‘After You Believe: Why Christian Character Matters’ by N. T. Wright
Bishop Wright’s latest book will surely be one of his least controversial. In this volume we get very little about “the New Perspective on Paul” or on “life after life after death.” What we do get is in many ways a quite old fashioned book on an old fashioned but perennially necessary topic: Christian living.
How do we live as Christians? What should our moral standards be, how do we articulate them, and where do they come from? What do we do when they conflict with the lifestyles of others? These are the sort of questions that the bishop wants us to be able to answer for ourselves by the time we finish this book.
Bishop Wright’s approach is Aristotelian, centering on the practice of virtues which enable us to flourish as human beings. Of course, these virtues and how we practice them will be different for Christians than for Aristotle. By leading us through a tour of the New Testament, and in particular the Pauline writings, Tom Wright shows us what the virtues are for Christians and where our ultimate telos (goal) lies. In traditional evangelical terms, this could be expressed as the process of sanctification leading to Christian maturity.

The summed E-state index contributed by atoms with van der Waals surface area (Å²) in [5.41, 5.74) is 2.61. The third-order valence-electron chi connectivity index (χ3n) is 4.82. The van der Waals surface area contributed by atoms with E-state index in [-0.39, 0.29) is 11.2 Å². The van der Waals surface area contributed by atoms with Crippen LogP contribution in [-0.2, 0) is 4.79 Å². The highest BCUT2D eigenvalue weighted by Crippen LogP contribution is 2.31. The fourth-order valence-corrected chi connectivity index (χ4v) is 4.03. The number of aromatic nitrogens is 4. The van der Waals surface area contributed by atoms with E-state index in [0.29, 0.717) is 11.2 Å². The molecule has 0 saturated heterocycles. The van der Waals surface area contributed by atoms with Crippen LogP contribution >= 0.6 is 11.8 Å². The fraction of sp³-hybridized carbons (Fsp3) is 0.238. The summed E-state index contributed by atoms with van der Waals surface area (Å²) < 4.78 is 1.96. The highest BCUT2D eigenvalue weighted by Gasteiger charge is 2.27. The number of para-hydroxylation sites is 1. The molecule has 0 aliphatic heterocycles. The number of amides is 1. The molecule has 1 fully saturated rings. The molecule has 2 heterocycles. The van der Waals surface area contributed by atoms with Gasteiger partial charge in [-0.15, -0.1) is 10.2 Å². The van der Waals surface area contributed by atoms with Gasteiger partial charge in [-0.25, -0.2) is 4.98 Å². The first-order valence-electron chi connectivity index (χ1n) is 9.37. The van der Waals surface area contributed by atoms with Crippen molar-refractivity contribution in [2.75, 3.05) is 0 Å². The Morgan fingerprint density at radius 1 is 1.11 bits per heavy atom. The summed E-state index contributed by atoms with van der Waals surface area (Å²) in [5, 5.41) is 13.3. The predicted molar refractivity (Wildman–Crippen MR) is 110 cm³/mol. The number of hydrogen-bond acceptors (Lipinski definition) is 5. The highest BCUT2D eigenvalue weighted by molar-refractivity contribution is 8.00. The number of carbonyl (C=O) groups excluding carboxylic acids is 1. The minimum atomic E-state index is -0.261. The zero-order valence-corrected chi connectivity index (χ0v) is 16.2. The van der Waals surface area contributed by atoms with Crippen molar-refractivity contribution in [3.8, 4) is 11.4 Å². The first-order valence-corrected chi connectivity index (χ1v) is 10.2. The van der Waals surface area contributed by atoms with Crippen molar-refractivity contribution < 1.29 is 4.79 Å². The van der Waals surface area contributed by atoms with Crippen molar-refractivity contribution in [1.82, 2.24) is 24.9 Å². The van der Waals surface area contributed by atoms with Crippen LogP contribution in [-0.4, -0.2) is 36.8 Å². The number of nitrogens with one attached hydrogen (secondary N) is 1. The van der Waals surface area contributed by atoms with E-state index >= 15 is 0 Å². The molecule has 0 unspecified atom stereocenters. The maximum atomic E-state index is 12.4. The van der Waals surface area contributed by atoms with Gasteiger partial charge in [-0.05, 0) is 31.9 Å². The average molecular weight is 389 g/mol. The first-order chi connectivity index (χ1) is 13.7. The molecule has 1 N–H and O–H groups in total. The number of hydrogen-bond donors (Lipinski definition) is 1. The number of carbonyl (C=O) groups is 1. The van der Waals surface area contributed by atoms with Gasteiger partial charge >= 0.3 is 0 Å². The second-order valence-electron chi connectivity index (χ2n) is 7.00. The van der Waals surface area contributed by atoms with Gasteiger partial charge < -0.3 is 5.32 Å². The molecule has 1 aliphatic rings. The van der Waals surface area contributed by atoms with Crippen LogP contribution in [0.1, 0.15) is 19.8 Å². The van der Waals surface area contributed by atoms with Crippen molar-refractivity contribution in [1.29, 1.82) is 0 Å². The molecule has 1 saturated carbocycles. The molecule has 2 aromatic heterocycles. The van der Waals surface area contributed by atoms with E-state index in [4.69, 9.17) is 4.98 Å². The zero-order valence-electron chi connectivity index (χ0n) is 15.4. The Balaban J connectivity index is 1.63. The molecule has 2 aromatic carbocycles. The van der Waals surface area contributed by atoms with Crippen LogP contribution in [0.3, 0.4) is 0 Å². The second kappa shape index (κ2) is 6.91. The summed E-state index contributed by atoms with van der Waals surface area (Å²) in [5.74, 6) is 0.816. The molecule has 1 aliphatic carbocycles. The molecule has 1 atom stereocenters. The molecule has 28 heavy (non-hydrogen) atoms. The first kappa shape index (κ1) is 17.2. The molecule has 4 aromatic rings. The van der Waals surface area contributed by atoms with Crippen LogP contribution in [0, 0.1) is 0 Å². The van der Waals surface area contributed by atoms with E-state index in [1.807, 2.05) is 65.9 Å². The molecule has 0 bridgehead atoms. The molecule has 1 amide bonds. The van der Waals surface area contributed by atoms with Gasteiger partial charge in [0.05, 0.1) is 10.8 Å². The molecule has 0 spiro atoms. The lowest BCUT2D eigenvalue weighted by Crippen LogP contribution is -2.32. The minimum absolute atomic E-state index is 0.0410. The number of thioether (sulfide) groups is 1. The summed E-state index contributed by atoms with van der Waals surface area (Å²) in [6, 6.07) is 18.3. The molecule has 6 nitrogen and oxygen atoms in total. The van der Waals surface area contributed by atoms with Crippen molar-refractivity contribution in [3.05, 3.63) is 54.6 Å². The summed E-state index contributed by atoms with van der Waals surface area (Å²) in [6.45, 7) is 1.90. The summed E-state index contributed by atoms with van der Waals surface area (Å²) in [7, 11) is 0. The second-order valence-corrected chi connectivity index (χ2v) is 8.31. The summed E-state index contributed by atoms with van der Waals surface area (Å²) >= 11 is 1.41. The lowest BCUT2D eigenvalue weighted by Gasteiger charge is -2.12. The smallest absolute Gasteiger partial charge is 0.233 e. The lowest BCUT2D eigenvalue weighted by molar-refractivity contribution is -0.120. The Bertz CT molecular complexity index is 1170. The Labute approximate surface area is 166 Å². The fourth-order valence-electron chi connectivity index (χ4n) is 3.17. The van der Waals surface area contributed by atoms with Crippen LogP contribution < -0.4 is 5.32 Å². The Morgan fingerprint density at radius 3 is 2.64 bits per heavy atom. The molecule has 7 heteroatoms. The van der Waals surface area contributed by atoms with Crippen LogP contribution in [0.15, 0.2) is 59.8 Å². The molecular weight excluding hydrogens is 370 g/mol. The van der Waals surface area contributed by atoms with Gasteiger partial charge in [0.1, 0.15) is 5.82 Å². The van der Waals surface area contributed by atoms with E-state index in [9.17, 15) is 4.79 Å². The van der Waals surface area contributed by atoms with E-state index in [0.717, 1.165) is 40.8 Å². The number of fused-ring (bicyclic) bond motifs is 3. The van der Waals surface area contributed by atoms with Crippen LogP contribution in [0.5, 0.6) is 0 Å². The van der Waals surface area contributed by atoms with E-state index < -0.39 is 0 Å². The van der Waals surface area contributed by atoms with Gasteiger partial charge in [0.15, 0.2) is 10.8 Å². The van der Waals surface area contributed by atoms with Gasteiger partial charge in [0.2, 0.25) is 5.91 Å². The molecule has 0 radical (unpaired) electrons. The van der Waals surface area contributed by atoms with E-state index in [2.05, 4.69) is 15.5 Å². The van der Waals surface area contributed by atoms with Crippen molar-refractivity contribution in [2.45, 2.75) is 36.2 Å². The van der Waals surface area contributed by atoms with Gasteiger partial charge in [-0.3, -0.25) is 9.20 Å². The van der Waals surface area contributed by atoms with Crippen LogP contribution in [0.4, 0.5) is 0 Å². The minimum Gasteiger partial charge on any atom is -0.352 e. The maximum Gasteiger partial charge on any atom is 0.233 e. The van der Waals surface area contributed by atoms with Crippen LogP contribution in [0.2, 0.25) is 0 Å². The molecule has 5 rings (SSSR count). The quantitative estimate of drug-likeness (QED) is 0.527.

This is a very fine book indeed, one that will repay careful study. However, I suspect that as well as being one of the Bishop’s least controversial books it will also, unfortunately, be one of his least read.